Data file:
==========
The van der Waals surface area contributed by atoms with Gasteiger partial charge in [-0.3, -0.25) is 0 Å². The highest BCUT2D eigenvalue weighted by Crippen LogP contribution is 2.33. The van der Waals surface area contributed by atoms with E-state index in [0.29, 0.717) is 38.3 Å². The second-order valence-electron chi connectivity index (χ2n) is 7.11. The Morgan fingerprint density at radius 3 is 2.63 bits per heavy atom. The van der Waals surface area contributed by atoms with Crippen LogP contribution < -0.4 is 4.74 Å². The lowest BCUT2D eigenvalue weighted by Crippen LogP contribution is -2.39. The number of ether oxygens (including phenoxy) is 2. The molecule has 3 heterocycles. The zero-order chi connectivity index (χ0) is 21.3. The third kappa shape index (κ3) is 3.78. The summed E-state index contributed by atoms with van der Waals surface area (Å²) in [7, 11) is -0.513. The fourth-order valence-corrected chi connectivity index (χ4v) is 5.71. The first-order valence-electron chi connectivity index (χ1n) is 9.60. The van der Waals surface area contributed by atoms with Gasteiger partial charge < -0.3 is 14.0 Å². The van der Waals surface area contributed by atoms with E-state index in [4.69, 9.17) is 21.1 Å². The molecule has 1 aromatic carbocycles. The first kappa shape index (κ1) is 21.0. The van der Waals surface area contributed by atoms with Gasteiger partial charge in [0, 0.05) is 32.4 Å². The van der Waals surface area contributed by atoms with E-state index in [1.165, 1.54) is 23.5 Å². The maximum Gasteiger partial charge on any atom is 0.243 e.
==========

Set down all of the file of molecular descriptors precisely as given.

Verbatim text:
The van der Waals surface area contributed by atoms with Gasteiger partial charge in [-0.3, -0.25) is 0 Å². The highest BCUT2D eigenvalue weighted by Crippen LogP contribution is 2.33. The van der Waals surface area contributed by atoms with E-state index in [0.29, 0.717) is 38.3 Å². The second-order valence-electron chi connectivity index (χ2n) is 7.11. The Morgan fingerprint density at radius 3 is 2.63 bits per heavy atom. The van der Waals surface area contributed by atoms with Crippen LogP contribution < -0.4 is 4.74 Å². The lowest BCUT2D eigenvalue weighted by Crippen LogP contribution is -2.39. The number of ether oxygens (including phenoxy) is 2. The molecule has 3 heterocycles. The zero-order chi connectivity index (χ0) is 21.3. The third kappa shape index (κ3) is 3.78. The summed E-state index contributed by atoms with van der Waals surface area (Å²) in [7, 11) is -0.513. The fourth-order valence-corrected chi connectivity index (χ4v) is 5.71. The first-order valence-electron chi connectivity index (χ1n) is 9.60. The van der Waals surface area contributed by atoms with Gasteiger partial charge < -0.3 is 14.0 Å². The van der Waals surface area contributed by atoms with E-state index in [4.69, 9.17) is 21.1 Å². The molecule has 1 aromatic carbocycles. The first kappa shape index (κ1) is 21.0. The van der Waals surface area contributed by atoms with Gasteiger partial charge in [0, 0.05) is 32.4 Å². The van der Waals surface area contributed by atoms with E-state index in [1.165, 1.54) is 23.5 Å². The maximum Gasteiger partial charge on any atom is 0.243 e.